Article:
And You Will Know Us by the Trail of Breadcrumbs

Let’s see. How about Hansel and Gretel for a fairy tale post this week? This story is best known from the version recorded by the Brothers Grimm, who added a lot of the elements we now associate with the tale. That includes the names of the children, who were apparently just Little Brother and Little Sister before the Grimms got their hands on the story. The names the Grimms used were diminutive forms of common names in German fairy tales, sort of like Jack in English folk stories. In fact, Hans and Jack are essentially the same name, the former being a short version of Johannes and the latter a nickname for John. As I mentioned here, it was also the Grimms who changed the mother to a stepmother, and they made the father reluctant to abandon the children besides. That said, he still didn’t stand up to her, and never gets punished for that. Another element added by the brothers was the duck that helps the children return home, which is apparently large and strong enough to carry one child, but not two. Because a duck that can carry TWO people would just be ridiculous. The duck doesn’t really add anything to the tale, as far as I can see. Did the Grimms have a word count they had to meet?

Hey, Carl Offterdinger, that’s not a duck!

Perhaps the most interesting part of this story is the witch in the gingerbread house.

Except it wasn’t originally a gingerbread house, just a bread house, although it did have cakes on the roof and spun sugar windows. The fact that we know it as a gingerbread house owes its origin to the fact that model houses made of gingerbread were a common German craft. Whether bread or gingerbread, I have to wonder how it withstands the rain. As the Wizard of Oz says in The Lost Princess of Oz, however, “[w]ith magic to protect it, even a paper castle might be as strong as if made of stone.” I also wouldn’t be too surprised if the house could regenerate missing parts. The witch herself is described as an old woman with red eyes that can’t see very well, and she is a self-admitted cannibal. Also, while the witch is presumably not the same person as the stepmother, it is a bit suspicious that their deaths appear to coincide. The witch ends up burned alive in her own oven, which a few analysts have said became even more disturbing after the Holocaust, and this is after all a German fairy tale.

When learning about the court system in elementary school, one of the mock trials we performed was that of Hansel and Gretel for killing the witch. Really, though, I don’t think they were left with much choice. The witch had imprisoned them, and incapacitating her somehow was the only apparent means of escape. The fact that they started eating the house without asking permission first and that they took the witch’s treasures after killing her show that they might not be the most moral kids, but it’s still pretty much impossible to take the witch’s side.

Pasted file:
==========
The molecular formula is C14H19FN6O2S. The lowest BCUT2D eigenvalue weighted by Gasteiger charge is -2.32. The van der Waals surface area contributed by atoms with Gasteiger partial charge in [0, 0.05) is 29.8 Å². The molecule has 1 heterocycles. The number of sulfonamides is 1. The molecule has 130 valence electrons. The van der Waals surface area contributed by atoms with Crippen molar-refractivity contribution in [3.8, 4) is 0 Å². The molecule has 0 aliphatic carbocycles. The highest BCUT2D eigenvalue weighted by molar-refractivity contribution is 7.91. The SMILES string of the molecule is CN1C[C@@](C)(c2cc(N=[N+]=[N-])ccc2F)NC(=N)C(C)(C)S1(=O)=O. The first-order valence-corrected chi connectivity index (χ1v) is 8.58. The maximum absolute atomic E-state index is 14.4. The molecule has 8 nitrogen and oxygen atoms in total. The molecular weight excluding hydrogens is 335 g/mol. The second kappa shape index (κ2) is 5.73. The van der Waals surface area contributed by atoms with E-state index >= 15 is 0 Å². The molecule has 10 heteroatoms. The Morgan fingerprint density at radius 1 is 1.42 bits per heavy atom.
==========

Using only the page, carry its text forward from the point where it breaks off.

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5 Responses to And You Will Know Us by the Trail of Breadcrumbs

  1. Gosh, I don’t remember the duck at all! I’m going to have to go re-read it. ^^

    Great post!

  2. I had to do an analysis of the tropes in Hansel and Gretel in library school, and came to the conclusion that the Grimms had actually combined two stories with the inclusion of the duck (or at least, the story they heard was actually a combination of two different stories). Apparently there’s a Belgian story about a wolf who lives in a gingerbread house, and that story ends by the children crossing a river with the help of friendly ducks, but when the wolf tries to cross the river the ducks dump him. It’s actually a vital part of the plot in that story, which makes me wonder if somehow the two tales just got crossed here.

    • Nathan says:

      It’s quite possible. There are a lot of fairy tales where someone escapes a pursuer by crossing an obstacle with the help of animals or magic (if not both). In “Hansel and Gretel,” however, the witch is already dead when the children encounter the duck, so there’s no suspense there. Other tales in the Grimm collection seem to combine two or more sources as well, like how the woodcutter loading up the wolf’s stomach with rocks in “Little Red Riding Hood” is something that originally occurred in “The Wolf and the Seven Kids.”

  3. Pingback: Fairy Tales from the Final Frontier | VoVatia

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